• The IP address of the remote browser gets put in X-Forwarded-For.

The remote IP address is not needed by CherryPy apart from logging purposes, but if you're logging the IP address inside your TurboGears application, make sure you use the X-Forwarded-For header from the request.

However, the Host header is needed when you need to generate "canonical" URLs (that is, URLs that include the full protocol and domain name). You might think that you can just use relative URLs everywhere in your app (such as: /my/url) and then you'll be fine. But this is only half true. Chances are you'll use some redirects (HTTP code 302 or 303) in your application, and the HTTP protocol specifies that you must include the canonical URL when you issue a redirect. And so, you really do need the full host path for your application.

Fortunately, we can use a CherryPy filter to make this easier. CherryPy's base_url_filter has an option to use the X-Forwarded-For value as the base URL, which gets used to generate full (canonical) URLs. All you have to do to get this automagical behavior is to add the following three lines to prod.cfg:

[/] base_url_filter.on = True base_url_filter.use_x_forwarded_host= True

Unfortunately the "X-…" headers are only there if you use Apache 2.0 or later. If you use Apache 1.3, the original Host and IP address are lost. In that case, you can still use base_url_filters, but you have to hard-wire the base URL into base_url_filter like this:

[/] base_url_filter.on = True base_url_filter.base_url = '' base_url_filter. use_x_forwarded_host= False

Of course, you will want to replace with your actual domain! This will set the base_url to a static value, which isn't quite as nice, but, hey, at least it works.

18.2.5. Making Sure That CherryPy Stays Up

When you run CherryPy behind your web server, you're responsible for making sure that your CherryPy server starts up when the machine boots and restarts if it ever crashes. This can be achieved using various techniques:

  • Using a cronjob. (This is a crude way of doing it.) Set up a cronjob that checks every few minutes whether the process is still running. If it isn't, simply restart it. (If you're on Windows, you can set up a Scheduled Task to do the same thing.)

  • Using a tool such as Supervisor (or FireDaemon on Windows). These tools can monitor other processes and restart them if the process ever goes down.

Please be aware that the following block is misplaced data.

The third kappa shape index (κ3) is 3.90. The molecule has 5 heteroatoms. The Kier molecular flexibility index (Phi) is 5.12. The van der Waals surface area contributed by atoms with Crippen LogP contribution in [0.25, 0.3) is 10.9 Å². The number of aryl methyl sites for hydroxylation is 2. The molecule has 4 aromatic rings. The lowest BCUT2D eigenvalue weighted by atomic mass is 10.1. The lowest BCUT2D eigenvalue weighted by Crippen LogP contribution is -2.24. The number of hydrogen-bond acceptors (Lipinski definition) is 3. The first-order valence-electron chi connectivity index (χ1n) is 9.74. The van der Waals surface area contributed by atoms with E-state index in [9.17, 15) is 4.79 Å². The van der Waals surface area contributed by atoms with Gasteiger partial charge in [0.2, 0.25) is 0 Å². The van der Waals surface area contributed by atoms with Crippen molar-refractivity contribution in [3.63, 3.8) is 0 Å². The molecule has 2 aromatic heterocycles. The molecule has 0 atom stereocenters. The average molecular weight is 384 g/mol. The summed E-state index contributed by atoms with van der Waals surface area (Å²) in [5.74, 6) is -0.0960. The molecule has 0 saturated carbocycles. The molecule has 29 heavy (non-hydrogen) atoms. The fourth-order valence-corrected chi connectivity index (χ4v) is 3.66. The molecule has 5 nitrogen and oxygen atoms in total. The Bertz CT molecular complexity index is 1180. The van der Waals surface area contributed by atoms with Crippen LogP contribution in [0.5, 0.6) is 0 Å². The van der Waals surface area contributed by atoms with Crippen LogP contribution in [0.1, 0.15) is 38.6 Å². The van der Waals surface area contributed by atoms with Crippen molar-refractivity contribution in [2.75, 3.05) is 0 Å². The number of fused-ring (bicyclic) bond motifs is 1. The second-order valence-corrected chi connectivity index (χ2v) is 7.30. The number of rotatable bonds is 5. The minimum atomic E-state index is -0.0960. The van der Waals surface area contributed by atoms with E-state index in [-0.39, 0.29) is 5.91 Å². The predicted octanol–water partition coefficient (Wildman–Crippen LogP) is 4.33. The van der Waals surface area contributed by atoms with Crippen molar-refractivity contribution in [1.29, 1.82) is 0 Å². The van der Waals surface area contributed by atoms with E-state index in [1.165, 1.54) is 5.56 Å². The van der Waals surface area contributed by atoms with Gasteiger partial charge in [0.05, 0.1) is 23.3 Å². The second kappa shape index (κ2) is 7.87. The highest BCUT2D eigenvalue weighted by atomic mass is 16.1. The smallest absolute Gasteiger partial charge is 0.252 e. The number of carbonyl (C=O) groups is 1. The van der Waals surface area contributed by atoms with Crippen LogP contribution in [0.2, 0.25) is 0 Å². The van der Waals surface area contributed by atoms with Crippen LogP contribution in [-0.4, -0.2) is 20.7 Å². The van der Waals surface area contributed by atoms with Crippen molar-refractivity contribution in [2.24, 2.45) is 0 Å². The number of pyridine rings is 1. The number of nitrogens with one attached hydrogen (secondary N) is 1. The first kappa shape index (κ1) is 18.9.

• Using Apache to start CherryPy. The trick is to use Apache's error-handling mechanism to start CherryPy. If Apache tries to forward the request to CherryPy but CherryPy isn't running, Apache will display an error message. This error message can be customized, and we can tell Apache to run a CGI script instead. We can then use the CGI script to start CherryPy.

There are advantages and disadvantages to the three techniques. Unfortunately, lots of shared hosting environments won't let you run cronjobs frequently, and they are very picky about what long running processes they'll allow. So, sometimes you're stuck with the CGI script hack. Lucky for us, it works well and is easy to set up. All you have to do is tell Apache to run a CGI script when an error occurs (along with the other mod_rewrite rules):

RewriteEngine on ErrorDocument 502 /cgi-bin/autostart.cgi RewriteRule ^/cgi-bin/(.*) /home/myuser/autostart.cgi [L] RewriteRule ^/static(.*) /home/myuser/static$1 [L] RewriteRule ^(.*)$1 [P]

The autostart.cgi file can be a simple Python script that starts CherryPy in the background:

#!/usr/local/bin/python print "Content-type: text/html\r\n" print """""<html><head><META HTTP-EQUIV="Refresh" CONTENT="1; URL=/"></ head><body>Restarting site ...<a href="/">click here<a></body></html>""" import os os.setpgid(os.getpid(), 0) os.system('/usr/local/bin/python2.4 &')


We set the group ID of the process to 0. If you don't do that, Apache will kill the CGI process and its children (that is, the CherryPy process) after a while.

Rapid Web Applications with TurboGears(c) Using Python to Create Ajax-Powered Sites
Rapid Web Applications with TurboGears: Using Python to Create Ajax-Powered Sites
ISBN: 0132433885
EAN: 2147483647
Year: 2006
Pages: 202